National Day of Fasting, April 4th: spiritual resources for justice

National Day of FastingFriday 4th April is the National Day of Fasting.  I want to encourage anyone who is reading this to join the fast and stand with those experiencing hunger in the UK today.

In the last few weeks, End Hunger Fast has achieved an incredible amount for a truly grassroots campaign, started by a group of friends who had a vision to challenge the way things are.

Massive respect to the organisers – especially the faith, courage and commitment of Rev. Keith Hebden who is fasting from all food for 40 days.  Let’s join him for just one day.

Be the change we seek

End Hunger Fast has brought together the concerns of those who are making a practical difference through helping in foodbanks, with those who take a political perspective.  It has shown the power of bringing together compassion and justice.  Its no coincidence that the church is at the heart of the campaign because it is spirituality which helps make this connection.  Faith should be personal, practical and political.

As Keith Hebden’s example shows, personal commitment makes all the difference.   His fast is a spiritual act for a political purpose.  Its significant because the powers that be will never be worried much by armchair commentators.  We need to have our hands dirty, to know the people who are hungry.  We must be the change we seek.

Spiritual basis of social change

It is when actions and words come together, that things start to change.  This is why so many of the most effective social movements have a spiritual basis (see this post on the ‘The Secularisation of Martin Luther King‘).

True spirituality reaches into the deepest core of our being – but this is in order to prepare us for a life lived in the real world.  Authentic spirituality gives us resources for compassion and justice.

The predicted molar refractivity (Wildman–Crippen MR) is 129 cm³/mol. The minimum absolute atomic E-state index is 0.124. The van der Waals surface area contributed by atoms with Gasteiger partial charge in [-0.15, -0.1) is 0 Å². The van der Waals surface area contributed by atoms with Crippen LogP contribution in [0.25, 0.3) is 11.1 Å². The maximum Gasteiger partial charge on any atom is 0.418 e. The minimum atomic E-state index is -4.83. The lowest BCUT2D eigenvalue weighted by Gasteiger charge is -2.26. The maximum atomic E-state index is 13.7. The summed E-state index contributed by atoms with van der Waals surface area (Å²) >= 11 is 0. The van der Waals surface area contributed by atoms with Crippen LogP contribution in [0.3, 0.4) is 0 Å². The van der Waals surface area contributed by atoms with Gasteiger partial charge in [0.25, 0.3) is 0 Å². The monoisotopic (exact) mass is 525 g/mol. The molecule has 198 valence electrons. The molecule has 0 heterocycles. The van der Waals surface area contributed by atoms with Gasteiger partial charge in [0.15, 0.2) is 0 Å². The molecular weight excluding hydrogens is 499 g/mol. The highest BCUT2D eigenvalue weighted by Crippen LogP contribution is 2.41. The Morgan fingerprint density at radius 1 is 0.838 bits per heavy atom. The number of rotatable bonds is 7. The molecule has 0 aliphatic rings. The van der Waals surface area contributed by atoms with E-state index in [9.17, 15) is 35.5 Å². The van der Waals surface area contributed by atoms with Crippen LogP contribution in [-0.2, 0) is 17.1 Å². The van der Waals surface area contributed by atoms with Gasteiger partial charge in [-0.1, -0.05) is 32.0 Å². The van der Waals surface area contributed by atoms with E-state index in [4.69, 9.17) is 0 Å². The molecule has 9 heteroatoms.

A counter-cultural presence

I’ll end with this great quote by the former Chief Rabbi, Dr Jonathan Sacks:

“I believe the time has now come for our faith communities to become a counter-cultural presence, a force to challenge the tin gods of fame and power and success which are great for those who win, but hell for those who lose; to protest against a world, a society, that knows the price of everything and the value of nothing, as it travels the road of economic affluence and spiritual poverty, of ever stronger governments and markets and ever weaker families and communities. That is a road that can only end in tragedy”

Join the National Day of Fasting and spread the word via Facebook and twitter.

About Jon Kuhrt

Jon Kuhrt works with people affected by homelessness, offending and addictions at the West London Mission. He, his wife and three children are part of Streatham Baptist Church and he is a member of the Christians on the Left. He likes football...but loves cricket.
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